Taking into account, in regard to For example, we're postponing our meeting because of recent events; we've postponed the picnic because of the weather prediction; or he received a special bonus because of all the additional work he's done. The last sentence makes sense because it explains why he received a bonus even though it wasn't his turn.
Both versions are used in relation to something: Fig. as a result of current understanding; thinking about something. (As though facts or knowledge shed light on something.) He's a man of science, so he thinks about things like that all the time. This phrase is often used as an excuse for doing nothing because there is no point in thinking about it anyway.
Lightly means slightly or merely as a consequence. The words are very close in meaning but lightly means more than simply as a consequence. For example, someone who shoots fish lightly is not being serious about it; they're just having some fun. Fish are dangerous and shooting them lightly could get you into trouble.
Lightness itself is not a color, but it can be associated with certain colors, such as light blue or light green.
In physics, lightness refers to the fraction of the entire mass of an object which is not composed of matter. For example, lightness of water is 1-0.9=0.1 while its weight is 10kg. For most materials, lightness decreases as density increases. But for hydrogen, whose only real property is its weight, the opposite is true: the lighter atoms become, the more massive they become too. So lightness actually increases as density increases for elements up to hydrogen.
To provide or enlighten with light; to illuminateto make plain or vivid; to shine light on (a subject). To adorn with lights, as in a party To enlighten, as with knowledge, to make renowned or resplendent: Her face was lit up with a grin. The judge illuminated his jury with a lengthy speech.
Illumination is used to describe the action of causing light to strike upon something. Electricity is used for illumination in many houses today. The word comes from the Latin illuminare, which means "to light." Before electricity, people used oil lamps and candles to light their homes at night. These sources of light were called "illuminating."
In science, technology, and business, to illuminate means to give light, as on a screen, so that others can see what you are doing. To illuminate documents allows them to be read by someone else who did not attend the meeting or conference session. To illuminate sales books helps customers find products that match their needs. Illuminating photographs makes them look more professional and attractive.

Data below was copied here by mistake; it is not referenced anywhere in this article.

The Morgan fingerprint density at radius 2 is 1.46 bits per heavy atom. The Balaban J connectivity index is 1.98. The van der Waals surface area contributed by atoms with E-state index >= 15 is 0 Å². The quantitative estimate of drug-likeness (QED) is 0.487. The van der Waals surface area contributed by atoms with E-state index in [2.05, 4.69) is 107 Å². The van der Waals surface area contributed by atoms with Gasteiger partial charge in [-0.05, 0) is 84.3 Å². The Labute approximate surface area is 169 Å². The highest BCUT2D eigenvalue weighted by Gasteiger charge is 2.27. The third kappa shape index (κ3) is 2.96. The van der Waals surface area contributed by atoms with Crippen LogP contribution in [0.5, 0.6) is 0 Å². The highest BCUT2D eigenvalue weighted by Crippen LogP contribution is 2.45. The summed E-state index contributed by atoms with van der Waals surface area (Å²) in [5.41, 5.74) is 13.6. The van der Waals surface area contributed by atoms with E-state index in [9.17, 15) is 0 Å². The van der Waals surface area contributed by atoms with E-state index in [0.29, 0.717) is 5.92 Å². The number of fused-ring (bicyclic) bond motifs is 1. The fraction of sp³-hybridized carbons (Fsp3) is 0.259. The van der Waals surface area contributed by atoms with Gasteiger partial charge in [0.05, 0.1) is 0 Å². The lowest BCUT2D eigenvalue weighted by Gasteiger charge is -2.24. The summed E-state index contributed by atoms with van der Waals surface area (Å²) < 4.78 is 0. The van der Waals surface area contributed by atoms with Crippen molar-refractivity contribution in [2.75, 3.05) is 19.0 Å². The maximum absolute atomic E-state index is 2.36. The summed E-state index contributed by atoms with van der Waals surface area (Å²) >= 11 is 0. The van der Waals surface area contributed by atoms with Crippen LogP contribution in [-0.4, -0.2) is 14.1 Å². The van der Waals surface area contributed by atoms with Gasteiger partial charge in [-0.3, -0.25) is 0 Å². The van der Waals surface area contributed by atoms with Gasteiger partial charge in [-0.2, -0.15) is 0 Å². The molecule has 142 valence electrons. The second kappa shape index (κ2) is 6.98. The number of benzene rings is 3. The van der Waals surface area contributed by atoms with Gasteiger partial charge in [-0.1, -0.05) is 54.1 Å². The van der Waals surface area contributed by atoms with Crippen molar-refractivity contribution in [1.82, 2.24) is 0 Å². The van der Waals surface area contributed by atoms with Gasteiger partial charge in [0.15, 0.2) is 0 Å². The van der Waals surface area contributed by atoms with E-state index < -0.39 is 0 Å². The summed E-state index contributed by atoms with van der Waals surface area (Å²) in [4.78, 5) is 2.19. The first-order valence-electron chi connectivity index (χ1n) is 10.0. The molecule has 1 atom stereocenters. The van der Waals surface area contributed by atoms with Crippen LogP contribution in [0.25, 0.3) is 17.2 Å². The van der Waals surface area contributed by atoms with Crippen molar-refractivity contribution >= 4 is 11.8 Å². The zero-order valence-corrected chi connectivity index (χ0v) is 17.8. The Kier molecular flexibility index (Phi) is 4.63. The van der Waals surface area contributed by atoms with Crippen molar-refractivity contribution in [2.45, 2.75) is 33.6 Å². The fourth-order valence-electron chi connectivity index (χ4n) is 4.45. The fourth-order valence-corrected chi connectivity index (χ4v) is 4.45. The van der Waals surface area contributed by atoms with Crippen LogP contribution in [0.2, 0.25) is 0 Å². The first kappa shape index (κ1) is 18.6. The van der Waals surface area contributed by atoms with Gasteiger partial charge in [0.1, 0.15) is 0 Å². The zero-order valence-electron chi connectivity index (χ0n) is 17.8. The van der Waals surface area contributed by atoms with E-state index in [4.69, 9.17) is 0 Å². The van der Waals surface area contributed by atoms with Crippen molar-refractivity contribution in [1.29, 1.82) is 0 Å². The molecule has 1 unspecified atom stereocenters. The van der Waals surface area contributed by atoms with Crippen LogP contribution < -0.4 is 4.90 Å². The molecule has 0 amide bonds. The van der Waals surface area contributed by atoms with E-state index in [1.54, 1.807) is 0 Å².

In art, illumination refers to any technique used to add light to an object either physically or visually. The classic example is a painting done with white pigment on black paper, which shows up well against its background but doesn't reflect much itself. Modern artists often use this same principle with bright colors and shapes instead.
To provide or illuminate with light. (2) to make bright or gleaming b: to spiritually or intellectually enlighten c: to expose to radiation d'archaic: to set fire to. E: to make known the truth about f: to reveal g: to cause to glow h: to manifest, make evident
Illumination is a key concept in many religions. Christians believe that Jesus Christ is the Son of God and that he was both fully human and fully divine. During his life on earth, he taught many things by word and example, and after his death and resurrection, he became the source of new life for everyone who believes in him.
He revealed eternal truths about God and humanity, and he gave his followers strength to live their lives according to his teachings. In addition, Jesus' body was preserved from decay because it had been buried in a rock tomb that was well-lit by sunlight during the day. When it was time for him to rise from the dead, he did so in glory.
After Jesus' death, his disciples continued to teach about his teachings and led many people to faith in him. Today, many Christian churches around the world still hold services where people can listen to sermons written by the founders of these churches. These preachers often use language that reflects the cultural context in which they work.
Sunlight is the name given to electromagnetic radiation from the Sun that reaches the Earth's atmosphere and is then refracted through it into its outer surface. The interaction between these solar rays and the molecules in the air results in the emission of visible light, which accounts for why days are bright when the sun is out and dark when the sun is not seen behind clouds or pollution.
Stars are also luminous objects that emit light. But they do so over a much longer period than the few million years since the formation of the Sun. Stars such as our sun continue to shine by nuclear fusion reactions that take place within their cores. These reactions produce large amounts of energy that are released as light, with some being lost as heat.
Lightsabers are the most common weapon on planets with terrestrial-type environments. They are used in combat, mostly against other lightsabers. They are able to cut through metal, flesh, and stone with equal ease. Lightsabers are powered by an invisible force called "the Force" that can be felt by anyone who has been trained in its use.
It might imply giving of yourself in a fresh way to a circumstance, cause, or relationship. It might also mean just being silent and demonstrating that nothing has to be spoken at any particular time until the appropriate opportunity arises. "To be the light" means to promote peace and to show people the joy that exists.